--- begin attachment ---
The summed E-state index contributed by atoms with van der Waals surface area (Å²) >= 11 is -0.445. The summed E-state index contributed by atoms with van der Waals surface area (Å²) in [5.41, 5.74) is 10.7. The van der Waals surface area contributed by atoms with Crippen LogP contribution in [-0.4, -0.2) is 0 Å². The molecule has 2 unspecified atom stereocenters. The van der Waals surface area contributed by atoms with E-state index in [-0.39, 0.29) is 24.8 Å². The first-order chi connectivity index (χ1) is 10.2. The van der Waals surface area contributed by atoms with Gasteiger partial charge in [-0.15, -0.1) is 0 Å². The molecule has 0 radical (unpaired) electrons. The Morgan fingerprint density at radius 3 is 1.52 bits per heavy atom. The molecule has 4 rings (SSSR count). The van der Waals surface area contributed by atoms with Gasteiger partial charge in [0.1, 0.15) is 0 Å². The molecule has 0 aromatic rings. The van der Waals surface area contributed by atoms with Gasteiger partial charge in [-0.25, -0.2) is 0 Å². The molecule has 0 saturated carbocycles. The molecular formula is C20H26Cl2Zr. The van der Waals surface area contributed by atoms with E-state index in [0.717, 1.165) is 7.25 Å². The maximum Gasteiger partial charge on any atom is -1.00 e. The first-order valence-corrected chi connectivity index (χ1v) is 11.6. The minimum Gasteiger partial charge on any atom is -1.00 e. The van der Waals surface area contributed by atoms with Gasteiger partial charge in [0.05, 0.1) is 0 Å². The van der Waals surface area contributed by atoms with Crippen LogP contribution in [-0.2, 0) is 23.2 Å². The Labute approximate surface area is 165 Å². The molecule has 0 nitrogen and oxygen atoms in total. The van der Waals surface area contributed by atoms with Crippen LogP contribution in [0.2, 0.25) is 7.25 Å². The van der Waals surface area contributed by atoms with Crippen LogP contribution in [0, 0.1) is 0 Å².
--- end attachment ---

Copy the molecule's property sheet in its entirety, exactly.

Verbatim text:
The summed E-state index contributed by atoms with van der Waals surface area (Å²) >= 11 is -0.445. The summed E-state index contributed by atoms with van der Waals surface area (Å²) in [5.41, 5.74) is 10.7. The van der Waals surface area contributed by atoms with Crippen LogP contribution in [-0.4, -0.2) is 0 Å². The molecule has 2 unspecified atom stereocenters. The van der Waals surface area contributed by atoms with E-state index in [-0.39, 0.29) is 24.8 Å². The first-order chi connectivity index (χ1) is 10.2. The van der Waals surface area contributed by atoms with Gasteiger partial charge in [-0.15, -0.1) is 0 Å². The molecule has 0 radical (unpaired) electrons. The Morgan fingerprint density at radius 3 is 1.52 bits per heavy atom. The molecule has 4 rings (SSSR count). The van der Waals surface area contributed by atoms with Gasteiger partial charge in [0.1, 0.15) is 0 Å². The molecule has 0 aromatic rings. The van der Waals surface area contributed by atoms with Gasteiger partial charge in [-0.25, -0.2) is 0 Å². The molecule has 0 saturated carbocycles. The molecular formula is C20H26Cl2Zr. The van der Waals surface area contributed by atoms with E-state index in [0.717, 1.165) is 7.25 Å². The maximum Gasteiger partial charge on any atom is -1.00 e. The first-order valence-corrected chi connectivity index (χ1v) is 11.6. The minimum Gasteiger partial charge on any atom is -1.00 e. The van der Waals surface area contributed by atoms with Gasteiger partial charge in [0.05, 0.1) is 0 Å². The van der Waals surface area contributed by atoms with Crippen LogP contribution in [-0.2, 0) is 23.2 Å². The Labute approximate surface area is 165 Å². The molecule has 0 nitrogen and oxygen atoms in total. The van der Waals surface area contributed by atoms with Crippen LogP contribution in [0.2, 0.25) is 7.25 Å². The van der Waals surface area contributed by atoms with Crippen LogP contribution in [0, 0.1) is 0 Å².